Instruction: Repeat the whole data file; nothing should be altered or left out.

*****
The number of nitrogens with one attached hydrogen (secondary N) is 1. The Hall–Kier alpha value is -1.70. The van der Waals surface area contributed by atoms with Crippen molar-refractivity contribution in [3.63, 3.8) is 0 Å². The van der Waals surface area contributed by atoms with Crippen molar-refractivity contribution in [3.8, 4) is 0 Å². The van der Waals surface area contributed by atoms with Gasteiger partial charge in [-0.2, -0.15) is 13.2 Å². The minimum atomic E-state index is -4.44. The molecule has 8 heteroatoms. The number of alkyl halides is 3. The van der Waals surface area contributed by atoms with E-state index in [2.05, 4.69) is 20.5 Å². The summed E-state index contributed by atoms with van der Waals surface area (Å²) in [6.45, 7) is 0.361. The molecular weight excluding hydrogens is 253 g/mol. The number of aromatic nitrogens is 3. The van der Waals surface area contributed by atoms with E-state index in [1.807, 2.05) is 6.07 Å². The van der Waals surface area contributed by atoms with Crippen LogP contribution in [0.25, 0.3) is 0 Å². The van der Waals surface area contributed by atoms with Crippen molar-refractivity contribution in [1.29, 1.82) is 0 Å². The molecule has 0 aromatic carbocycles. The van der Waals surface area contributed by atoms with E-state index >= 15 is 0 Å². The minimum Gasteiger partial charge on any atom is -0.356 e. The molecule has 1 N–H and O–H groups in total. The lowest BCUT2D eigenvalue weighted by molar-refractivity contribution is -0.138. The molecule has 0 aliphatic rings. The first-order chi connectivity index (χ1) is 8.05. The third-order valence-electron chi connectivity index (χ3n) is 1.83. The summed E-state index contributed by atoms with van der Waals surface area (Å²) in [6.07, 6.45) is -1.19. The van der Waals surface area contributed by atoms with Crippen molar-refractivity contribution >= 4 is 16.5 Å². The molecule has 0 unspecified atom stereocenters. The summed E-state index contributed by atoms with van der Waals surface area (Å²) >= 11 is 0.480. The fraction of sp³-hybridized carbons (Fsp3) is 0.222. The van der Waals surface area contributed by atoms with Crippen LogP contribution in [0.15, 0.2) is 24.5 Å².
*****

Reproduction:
The number of nitrogens with one attached hydrogen (secondary N) is 1. The Hall–Kier alpha value is -1.70. The van der Waals surface area contributed by atoms with Crippen molar-refractivity contribution in [3.63, 3.8) is 0 Å². The van der Waals surface area contributed by atoms with Crippen molar-refractivity contribution in [3.8, 4) is 0 Å². The van der Waals surface area contributed by atoms with Gasteiger partial charge in [-0.2, -0.15) is 13.2 Å². The minimum atomic E-state index is -4.44. The molecule has 8 heteroatoms. The number of alkyl halides is 3. The van der Waals surface area contributed by atoms with E-state index in [2.05, 4.69) is 20.5 Å². The summed E-state index contributed by atoms with van der Waals surface area (Å²) in [6.45, 7) is 0.361. The molecular weight excluding hydrogens is 253 g/mol. The number of aromatic nitrogens is 3. The van der Waals surface area contributed by atoms with E-state index in [1.807, 2.05) is 6.07 Å². The van der Waals surface area contributed by atoms with Crippen LogP contribution in [0.25, 0.3) is 0 Å². The van der Waals surface area contributed by atoms with Crippen molar-refractivity contribution in [1.29, 1.82) is 0 Å². The molecule has 0 aromatic carbocycles. The van der Waals surface area contributed by atoms with E-state index >= 15 is 0 Å². The minimum Gasteiger partial charge on any atom is -0.356 e. The molecule has 1 N–H and O–H groups in total. The lowest BCUT2D eigenvalue weighted by molar-refractivity contribution is -0.138. The molecule has 0 aliphatic rings. The first-order chi connectivity index (χ1) is 8.05. The third-order valence-electron chi connectivity index (χ3n) is 1.83. The summed E-state index contributed by atoms with van der Waals surface area (Å²) in [6.07, 6.45) is -1.19. The van der Waals surface area contributed by atoms with Crippen molar-refractivity contribution >= 4 is 16.5 Å². The molecule has 0 unspecified atom stereocenters. The summed E-state index contributed by atoms with van der Waals surface area (Å²) >= 11 is 0.480. The fraction of sp³-hybridized carbons (Fsp3) is 0.222. The van der Waals surface area contributed by atoms with Crippen LogP contribution in [0.15, 0.2) is 24.5 Å².